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The one I knew was on the corner of Alfreton Road/Hartley Road, opposite Bentinck School and in the same block as Flints Sweetshop.  I think there may have been others elsewhere. They were a shoe shop. If memory serves me correctly, green fascia with E R I C S in reddish lettering. They were there for many years.

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On 4/8/2012 at 12:13 PM, jackson said:

Hi Mick, I'm back to the late 50's / early 60's: on one corner was Eric's, opposite was the church, opposite that was the school (Bentinck?) and opposite that was the Alma pub. :smile:

 

On 4/8/2012 at 7:36 PM, Paulus said:

Hi Jackson, you were absolutely spot on with location of Erics, I recall passing on the bus from school to Aspley, down Alfreton Road, & alighting one afternoon tpo meet me mam & gran to get some school, shoes from there, September 1964.......................but I can't recall what I had for dinner last week............

 

On 4/8/2012 at 9:27 PM, denshaw said:

I remember Eric's a bit later. The shop was a new one near the Windmill pub opposite Forest road.

 

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I believe Eric's and Clays both had a lot of seconds. The shoes dad bought for my sister and myself were something like Clarke's seconds. They were good quality and lasted a long time, especially when he'd put segs in the soles and heels!  They lasted too long for my sister who complained that she sounded like a cart horse walking along the pavement. I didn't mind. Did a bit of tap dancing in mine!

 

Dad had a thing about shoes. They had to be good quality, a good fit and well cared for. As children, he was always polishing his own shoes and ours! Something to do with being in the forces, I think.

 

Every so often, he'd take my sister and I off to buy new shoes. As we walked there, my sister would say, "Dad.....?" with a sort of wheedling intonation.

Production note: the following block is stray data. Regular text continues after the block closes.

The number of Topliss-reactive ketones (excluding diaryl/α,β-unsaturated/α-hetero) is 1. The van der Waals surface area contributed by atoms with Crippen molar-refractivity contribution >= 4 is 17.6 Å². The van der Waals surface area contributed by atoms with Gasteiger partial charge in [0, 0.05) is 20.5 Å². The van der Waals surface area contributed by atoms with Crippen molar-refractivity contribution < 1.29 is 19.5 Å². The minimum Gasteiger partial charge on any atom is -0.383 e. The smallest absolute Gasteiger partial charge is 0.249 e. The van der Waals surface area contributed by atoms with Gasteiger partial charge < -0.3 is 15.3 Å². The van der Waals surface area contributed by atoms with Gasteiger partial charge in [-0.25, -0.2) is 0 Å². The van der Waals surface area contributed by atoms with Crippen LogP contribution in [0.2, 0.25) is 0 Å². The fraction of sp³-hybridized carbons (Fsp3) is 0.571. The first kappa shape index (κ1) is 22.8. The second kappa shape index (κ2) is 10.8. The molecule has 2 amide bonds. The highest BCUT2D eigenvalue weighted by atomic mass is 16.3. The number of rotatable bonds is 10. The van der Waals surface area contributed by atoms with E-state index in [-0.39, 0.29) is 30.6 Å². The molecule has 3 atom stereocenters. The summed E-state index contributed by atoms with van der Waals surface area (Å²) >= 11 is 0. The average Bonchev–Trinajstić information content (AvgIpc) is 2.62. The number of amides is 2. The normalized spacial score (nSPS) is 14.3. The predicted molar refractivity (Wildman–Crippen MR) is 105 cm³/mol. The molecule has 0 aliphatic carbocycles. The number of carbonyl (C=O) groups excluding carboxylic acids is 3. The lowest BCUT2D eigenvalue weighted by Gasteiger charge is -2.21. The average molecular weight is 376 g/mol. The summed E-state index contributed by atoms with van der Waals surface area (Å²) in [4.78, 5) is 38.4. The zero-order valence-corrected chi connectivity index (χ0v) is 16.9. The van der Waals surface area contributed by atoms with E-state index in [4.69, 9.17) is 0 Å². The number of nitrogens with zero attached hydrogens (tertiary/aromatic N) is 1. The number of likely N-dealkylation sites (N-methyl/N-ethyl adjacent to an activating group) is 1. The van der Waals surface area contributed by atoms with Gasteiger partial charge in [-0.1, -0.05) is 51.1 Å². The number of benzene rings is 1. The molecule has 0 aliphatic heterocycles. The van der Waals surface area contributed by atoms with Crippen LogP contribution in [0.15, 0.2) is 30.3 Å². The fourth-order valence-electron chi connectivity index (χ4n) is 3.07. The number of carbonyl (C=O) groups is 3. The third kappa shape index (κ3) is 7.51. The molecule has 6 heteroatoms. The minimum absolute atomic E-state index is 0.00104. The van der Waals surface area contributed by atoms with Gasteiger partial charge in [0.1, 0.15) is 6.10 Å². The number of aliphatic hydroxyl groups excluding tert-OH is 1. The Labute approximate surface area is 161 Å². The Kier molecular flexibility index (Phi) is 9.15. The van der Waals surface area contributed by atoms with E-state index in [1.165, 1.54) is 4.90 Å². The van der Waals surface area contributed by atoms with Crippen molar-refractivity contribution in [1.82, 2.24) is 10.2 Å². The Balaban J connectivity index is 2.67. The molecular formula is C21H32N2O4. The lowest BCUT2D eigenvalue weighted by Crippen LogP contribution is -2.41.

The answer would be immediate, "No!"  :Shock::P

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The best sellers were shoes he went to the factory and bought direct. Every Wednesday (sometimes twice in a week) he travelled to Northampton in his Morris Oxford Estate and loaded it to the gunnels with boxes of shoes, no idea if they were seconds or not but  were very popular so I'm told.

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Eric’s shoe shop was next door to Flints newsagents which was owned by my wife’s grandparents. The shops here did very well as they got a lot of footfall from Players factories.
F079299-F-5455-4-C4-A-B8-B1-8-E59754-AA7

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Brilliant photo, letsavagoo. I haven't seen that before.

 

The dancing shoes were displayed in the window round the corner, on Hartley Road, which in those days faced the church.

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On 4/13/2021 at 1:06 PM, katyjay said:

Was one of the shoe shops in town called Bally? I used to love their shoes but they always seemed a bit more expensive than other shops.

Bally had a shop on the corner of High Street and Victoria Street. They were nice shoes but a bit "continental" for my taste. I'm a Tricker's - built like Northampton battleships - wearer.

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17 hours ago, bamber said:

Bally had a shop on the corner of High Street and Victoria Street. They were nice shoes but a bit "continental" for my taste. I'm a Tricker's - built like Northampton battleships - wearer.

The shoes I wore for my wedding were made by Bally.  I bought them in a sale because I don't think I would have been able to afford them otherwise as I seem to remember they were quite an expensive brand. I have a vague recollection that I bought them from Jessops.